There are many conversations taking place right now about creativity -- how our future depends on it, how our kids are losing it, how most schools are killing it, and how parents ought to be nurturing and encouraging it.
I recently attended a lecture on the topic by Tony Wagner, Innovation Education Fellow at Harvard's Technology & Entrepreneurship Center and author of "Creating Innovators: The Making of Young People Who Will Change the World." The lecture took place in an auditorium that was packed with parents, well-motivated on behalf of their kids.
As the mother of two small children, I, too, am very interested in what enables young innovators to flourish and perhaps even go on to change the world.
But I am equally interested in what reignites "old" innovators. That is, how can people well past what our culture defines as their prime awaken to mobilize dormant creativity?
"I loved your book for young innovators," I told Wagner a few days after his lecture. "But what about the rest of us? Where's our path to innovating, to changing the world?"
"The path is still there," Wagner said with a chuckle, "but it can become more difficult to find later in life."-
Why is that?
"We must work very hard to listen to ourselves, because the distractions continue to multiply."
Living a life of innovation needs no justification, but there are plenty of good reasons -- both pragmatic and otherwise -- to do so.
The link between creativity and better mental and physical health is well established by research. Creating helps make people happier, less anxious, more resilient and better equipped to problem-solve in the face of hardship.
Studies say that the stress of work is consuming many of us. And that stress can lead to weight gain, elevated glucose levels, upper-respiratory infections and cardiovascular disease.
Confucius once said that if you choose a job you love, you will never work a day in your life. Confucius must have known then what science now confirms: Passion protects us physiologically, allowing us to work longer and harder than we would be able to toiling away at a job we hate.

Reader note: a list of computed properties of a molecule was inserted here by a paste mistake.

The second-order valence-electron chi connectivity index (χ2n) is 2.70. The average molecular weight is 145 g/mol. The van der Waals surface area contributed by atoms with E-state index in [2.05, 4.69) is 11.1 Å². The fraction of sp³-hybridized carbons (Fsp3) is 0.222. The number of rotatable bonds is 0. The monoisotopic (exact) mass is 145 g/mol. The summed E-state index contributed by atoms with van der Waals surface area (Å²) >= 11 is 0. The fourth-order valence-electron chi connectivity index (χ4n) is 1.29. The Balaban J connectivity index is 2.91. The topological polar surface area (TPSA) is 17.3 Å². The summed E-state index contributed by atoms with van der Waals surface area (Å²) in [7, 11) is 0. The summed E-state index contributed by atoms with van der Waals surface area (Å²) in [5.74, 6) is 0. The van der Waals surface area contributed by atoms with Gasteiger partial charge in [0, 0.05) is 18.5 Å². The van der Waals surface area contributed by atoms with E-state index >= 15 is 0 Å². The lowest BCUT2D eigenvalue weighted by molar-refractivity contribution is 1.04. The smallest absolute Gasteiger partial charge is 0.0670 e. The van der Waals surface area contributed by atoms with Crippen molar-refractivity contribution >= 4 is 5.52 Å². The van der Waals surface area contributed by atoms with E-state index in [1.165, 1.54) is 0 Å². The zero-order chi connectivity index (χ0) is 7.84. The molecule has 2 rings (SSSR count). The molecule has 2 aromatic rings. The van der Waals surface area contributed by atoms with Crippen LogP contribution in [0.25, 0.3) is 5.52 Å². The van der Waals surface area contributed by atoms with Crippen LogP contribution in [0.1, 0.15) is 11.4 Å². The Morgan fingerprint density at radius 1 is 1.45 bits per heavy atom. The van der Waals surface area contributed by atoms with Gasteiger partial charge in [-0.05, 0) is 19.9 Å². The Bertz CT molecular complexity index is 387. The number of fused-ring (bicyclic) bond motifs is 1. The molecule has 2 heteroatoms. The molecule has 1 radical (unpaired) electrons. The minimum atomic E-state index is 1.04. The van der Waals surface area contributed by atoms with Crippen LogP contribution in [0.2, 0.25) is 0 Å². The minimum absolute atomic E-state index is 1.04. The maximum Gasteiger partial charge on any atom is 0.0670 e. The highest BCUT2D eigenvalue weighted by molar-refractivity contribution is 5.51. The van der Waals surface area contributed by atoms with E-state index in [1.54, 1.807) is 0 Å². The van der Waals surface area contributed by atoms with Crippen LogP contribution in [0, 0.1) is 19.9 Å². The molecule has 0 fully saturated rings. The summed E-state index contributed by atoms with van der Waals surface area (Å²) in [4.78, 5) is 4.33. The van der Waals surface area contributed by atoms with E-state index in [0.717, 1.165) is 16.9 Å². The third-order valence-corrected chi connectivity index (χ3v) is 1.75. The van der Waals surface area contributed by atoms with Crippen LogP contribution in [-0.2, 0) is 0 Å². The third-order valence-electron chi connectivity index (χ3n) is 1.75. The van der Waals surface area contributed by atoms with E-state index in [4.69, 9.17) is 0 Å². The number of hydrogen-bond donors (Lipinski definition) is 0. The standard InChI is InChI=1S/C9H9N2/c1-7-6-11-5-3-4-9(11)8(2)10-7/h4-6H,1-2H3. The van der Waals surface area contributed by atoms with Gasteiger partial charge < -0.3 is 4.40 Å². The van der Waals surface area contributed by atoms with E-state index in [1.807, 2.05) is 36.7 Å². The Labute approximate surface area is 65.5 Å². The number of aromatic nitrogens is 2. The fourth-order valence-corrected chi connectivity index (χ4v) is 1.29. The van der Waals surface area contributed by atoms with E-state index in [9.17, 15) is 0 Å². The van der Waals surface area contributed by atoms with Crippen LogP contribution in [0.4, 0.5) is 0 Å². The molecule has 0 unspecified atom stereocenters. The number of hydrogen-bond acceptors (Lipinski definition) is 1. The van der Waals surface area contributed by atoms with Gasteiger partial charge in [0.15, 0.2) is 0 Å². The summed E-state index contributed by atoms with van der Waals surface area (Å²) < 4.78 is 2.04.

Imagining and creating give us a sense of purpose, Wagner says. If you lack those things, a pervasive sense of emptiness becomes the default. The great seduction later in life is that many of us fill the vacuum with false friends, material things and medication, both legal and otherwise.
The first question Wagner asks is: "Are you willing to settle for less money?" Obligations to family, children and mortgages lock many people into career paths that provide a certain income but far less satisfaction.
"I recently met someone trained as an M.D. who is teaching high school science," Wagner says. "She settled for less money but is much happier."
More questions to ask yourself: Are you giving back? Are you making a difference? Are you following your passion when you're not working, or has working become an addiction?
The creative path can be an unconventional one, and choosing it may sometimes be a difficult pursuit. Wagner offers some sound advice that can help guide the way:
Shut out the noise. At some point it's time to stop blaming family, friends and life circumstances. "Look inward," Wagner says. Ultimately the path to innovation requires a certain kind of inner strength, a spiritual discipline. It's important to cultivate the discipline of listening to yourself. Even if you have no support, the support that ultimately matters most must come from within you.
Believe in yourself and your vision. Begin by making a declaration of yourself and your intentions. Put a stake in the ground by making a statement out loud in front of a mirror. Write about your passions in a journal entry, even on a piece of paper. We all have ideas and perceptions, but you can't follow your dream and vision unless you can give it a voice.
Continue to learn. We are wired to be lifelong learners. "It's in our DNA," Wagner says. Is the spirit of curiosity still alive as you get older? Do you listen to your own questions, ideas and interests? Do you make time for them?
Wagner recommends continuing to study things that you care about and developing an area of expertise, inside or outside a formal classroom setting. Seek out teachers who are passionate about their subject. Make a sustained effort over time to master your own interests.
Redefine failure and embrace iteration. By now, you have failed -- and probably more than once. And if you haven't, you are probably playing it too safe.
Accept failure, Wagner writes, because though it "hurts like hell -- especially failing in public ... you will learn some of your most valuable lessons from failure -- far more than from your successes."
We need to redefine "failure" as a society. "It has become a pejorative in our vocabulary," Wagner says. No one wants to fail, and yet you can't pursue passion and purpose without a great deal of trial and error and multiple failures.
Wagner prefers the term "iteration," a design concept which involves the continuous prototyping, testing, analyzing and refining of an idea or product.